Meaning no disrespect, to the six million, but first it was the Holocaust. Then it was Israel. And now it is availing oneself to Torah study taught by Orthodox rabbis and Jewish educators. When it comes to our sacred texts, Christians, Evangelicals in particular, seem to be heads over heels with what we Jews have to offer. Donna Jollay serves as a perfect example. Donna is a 59-year-old , rags to riches American Evangelical, who made a fortune in high-tech. Recently, she moved from Hawaii to Israel.
Rather than analyze what makes “Patricia” or “Patrick” so infatuated with what we Jews along with our Judaism have to offer, perhaps it’s time to analyze why hearts of Orthodox rabbis and educators beat that much faster, when approached by Evangelicals with that pleading look in their eyes that says “teach me.”
With the exceptions of Orthodox bastions in cities such as Boston, Baltimore, Detroit and Denver, a goodly amount of Orthodox rabbis and educators deal with a Jews who are less than enthusiastic when it comes to learning about their heritage. On the other hand, the desire on the part of Evangelicals to study Torah and in some cases Talmud is breathtaking. In their Evangelical hearts and souls, hearing a Jew disseminate knowledge, is second only to hearing it from their savior. However humble rabbis and educators are, or portray themselves to be, a little appreciation goes a long way. With Evangelicals, the appreciation is at times so great, that it’s immeasurable. Faced with receiving appreciation that is typically both scant and seldom, if ever, from their own, or incessant raving reviews from Evangelicals, human nature dictates that Orthodox rabbis and educators can’t help but seek the latter.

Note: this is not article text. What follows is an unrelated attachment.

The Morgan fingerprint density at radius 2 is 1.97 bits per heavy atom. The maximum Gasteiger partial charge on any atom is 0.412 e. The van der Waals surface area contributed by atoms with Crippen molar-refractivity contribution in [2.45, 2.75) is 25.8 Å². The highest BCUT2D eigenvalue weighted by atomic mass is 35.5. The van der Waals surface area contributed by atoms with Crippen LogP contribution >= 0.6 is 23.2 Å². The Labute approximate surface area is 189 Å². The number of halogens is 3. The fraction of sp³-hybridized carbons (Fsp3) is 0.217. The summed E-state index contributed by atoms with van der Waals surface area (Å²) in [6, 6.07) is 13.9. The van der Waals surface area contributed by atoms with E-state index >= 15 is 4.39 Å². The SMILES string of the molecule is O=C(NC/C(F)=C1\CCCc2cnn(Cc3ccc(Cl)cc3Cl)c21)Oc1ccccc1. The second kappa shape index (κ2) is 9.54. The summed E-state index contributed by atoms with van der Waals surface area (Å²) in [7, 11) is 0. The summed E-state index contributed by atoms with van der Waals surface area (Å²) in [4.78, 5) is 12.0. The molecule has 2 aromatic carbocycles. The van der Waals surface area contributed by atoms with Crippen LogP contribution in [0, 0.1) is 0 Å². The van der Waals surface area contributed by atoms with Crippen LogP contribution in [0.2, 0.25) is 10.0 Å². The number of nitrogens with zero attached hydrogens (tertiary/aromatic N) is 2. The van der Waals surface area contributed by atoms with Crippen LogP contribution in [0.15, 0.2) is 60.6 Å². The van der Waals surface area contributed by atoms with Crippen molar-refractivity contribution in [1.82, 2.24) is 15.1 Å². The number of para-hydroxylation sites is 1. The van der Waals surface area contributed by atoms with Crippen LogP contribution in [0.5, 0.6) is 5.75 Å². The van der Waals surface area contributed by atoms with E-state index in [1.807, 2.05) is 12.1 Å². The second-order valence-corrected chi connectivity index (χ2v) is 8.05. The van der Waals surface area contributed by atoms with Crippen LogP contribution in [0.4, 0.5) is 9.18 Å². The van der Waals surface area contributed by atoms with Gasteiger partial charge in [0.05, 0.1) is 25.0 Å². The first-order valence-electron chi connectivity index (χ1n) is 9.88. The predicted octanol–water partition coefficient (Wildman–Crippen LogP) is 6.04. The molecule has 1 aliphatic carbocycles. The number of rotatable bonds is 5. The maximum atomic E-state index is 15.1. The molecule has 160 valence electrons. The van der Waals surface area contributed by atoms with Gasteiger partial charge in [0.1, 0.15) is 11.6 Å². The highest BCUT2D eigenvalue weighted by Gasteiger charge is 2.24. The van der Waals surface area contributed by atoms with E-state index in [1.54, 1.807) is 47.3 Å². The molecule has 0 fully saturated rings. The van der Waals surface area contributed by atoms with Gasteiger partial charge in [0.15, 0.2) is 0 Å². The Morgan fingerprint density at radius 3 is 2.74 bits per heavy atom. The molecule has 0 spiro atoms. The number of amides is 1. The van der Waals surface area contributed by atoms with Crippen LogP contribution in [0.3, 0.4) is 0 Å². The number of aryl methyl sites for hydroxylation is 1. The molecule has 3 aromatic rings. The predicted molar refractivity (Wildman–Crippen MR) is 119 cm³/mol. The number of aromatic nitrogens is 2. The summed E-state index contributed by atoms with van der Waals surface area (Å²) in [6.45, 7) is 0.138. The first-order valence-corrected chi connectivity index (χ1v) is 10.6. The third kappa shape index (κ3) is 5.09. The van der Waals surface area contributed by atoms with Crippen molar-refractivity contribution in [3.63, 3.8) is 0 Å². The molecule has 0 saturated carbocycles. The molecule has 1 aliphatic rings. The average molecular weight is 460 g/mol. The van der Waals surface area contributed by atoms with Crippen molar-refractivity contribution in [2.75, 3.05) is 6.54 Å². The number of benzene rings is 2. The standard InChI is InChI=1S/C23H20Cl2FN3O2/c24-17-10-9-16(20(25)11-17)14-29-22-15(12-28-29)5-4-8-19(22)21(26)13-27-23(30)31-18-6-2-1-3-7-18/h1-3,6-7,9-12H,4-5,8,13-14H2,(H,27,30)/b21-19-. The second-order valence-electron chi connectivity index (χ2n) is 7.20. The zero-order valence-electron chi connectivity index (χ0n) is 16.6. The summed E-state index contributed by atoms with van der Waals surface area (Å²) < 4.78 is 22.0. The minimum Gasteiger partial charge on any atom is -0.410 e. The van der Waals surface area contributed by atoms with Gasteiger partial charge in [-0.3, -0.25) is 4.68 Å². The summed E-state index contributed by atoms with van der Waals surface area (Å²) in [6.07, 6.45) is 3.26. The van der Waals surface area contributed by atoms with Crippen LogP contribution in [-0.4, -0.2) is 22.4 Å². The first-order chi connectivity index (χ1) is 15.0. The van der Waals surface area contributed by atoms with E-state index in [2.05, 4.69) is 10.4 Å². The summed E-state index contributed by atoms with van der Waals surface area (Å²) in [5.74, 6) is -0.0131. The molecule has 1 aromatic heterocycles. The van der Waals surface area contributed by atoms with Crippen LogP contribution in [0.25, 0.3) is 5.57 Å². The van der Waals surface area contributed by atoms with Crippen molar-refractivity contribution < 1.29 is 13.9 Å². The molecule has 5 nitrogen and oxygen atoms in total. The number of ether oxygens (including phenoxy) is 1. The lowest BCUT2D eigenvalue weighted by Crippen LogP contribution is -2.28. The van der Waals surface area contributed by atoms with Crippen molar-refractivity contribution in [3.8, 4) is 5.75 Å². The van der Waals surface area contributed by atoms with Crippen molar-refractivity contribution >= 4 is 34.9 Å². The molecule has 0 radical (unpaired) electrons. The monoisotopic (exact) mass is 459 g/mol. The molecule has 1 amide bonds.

Spiritualty and Synagogue services do not seem to go hand in hand. By our very nature, we Jews are either not spiritual when it comes to prayer, or we show our spirituality in most unusual ways. A little over 30 years ago, I attended a mid-day “Power Hour” at First Mariner Baptist Church at the tip of Manhattan. I witnessed more spirituality in five minutes at that church service, than I experience the entire year at a synagogue. Nor is this a new phenomenon. If we Jews were truly into religious fervor, Chassidism would never have entered the scene three centuries ago. Synagogue services are seldom, if ever, hotbeds of spirituality (I’ll deal with Chabad at a different occasion). Synagogue service (main stream church services as well) are staid. Evangelicals are spiritual people. So too are many non-Evangelical Christians. Not that long ago, a non-Jewish woman sitting in my office was brought to tears because of an explanation I gave her. Seeing her cry was such an awesome sight, that I myself was nearly brought to tears observing her reaction. I cannot help but feel that given the choice of staid or spiritual, Orthodox rabbis and educators crave teaching spiritual individuals.
Orthodox rabbis and educators alike do not seek converts to Judaism. They do however sub-consciously seek validation. So too does any and all clergy. Validation not only cuts across denominational lines, but religious lines as well. Appreciation aside, clergy lacks any barometer to measure validation. And unless they commit a major faux pas or achieve some sort of resounding success, rabbis will typically hear nary a word from their synagogue board. “Business as usual” is tantamount to sounds as silence. With Evangelicals, there is no such thing as business as usual. Evangelicals or any interested Christian group provide validation beyond belief. Their very presence says “what we hear from you will impact on our very being. Please teach us, so that we can strengthen our Christian faith”. How often does a rabbi or educator hear, “please teach us so that we can strengthen our faith in HaShem” from any congregant?
Say what you like about Evangelicals. Remain as suspicious of them as you have always been. By all means, question their sincerity. Realize however, that when it comes to appreciation, spirituality and validation, unlike so many Jews, Evangelicals are able to provide a diet for Orthodox rabbis and educators that is so desperately needed.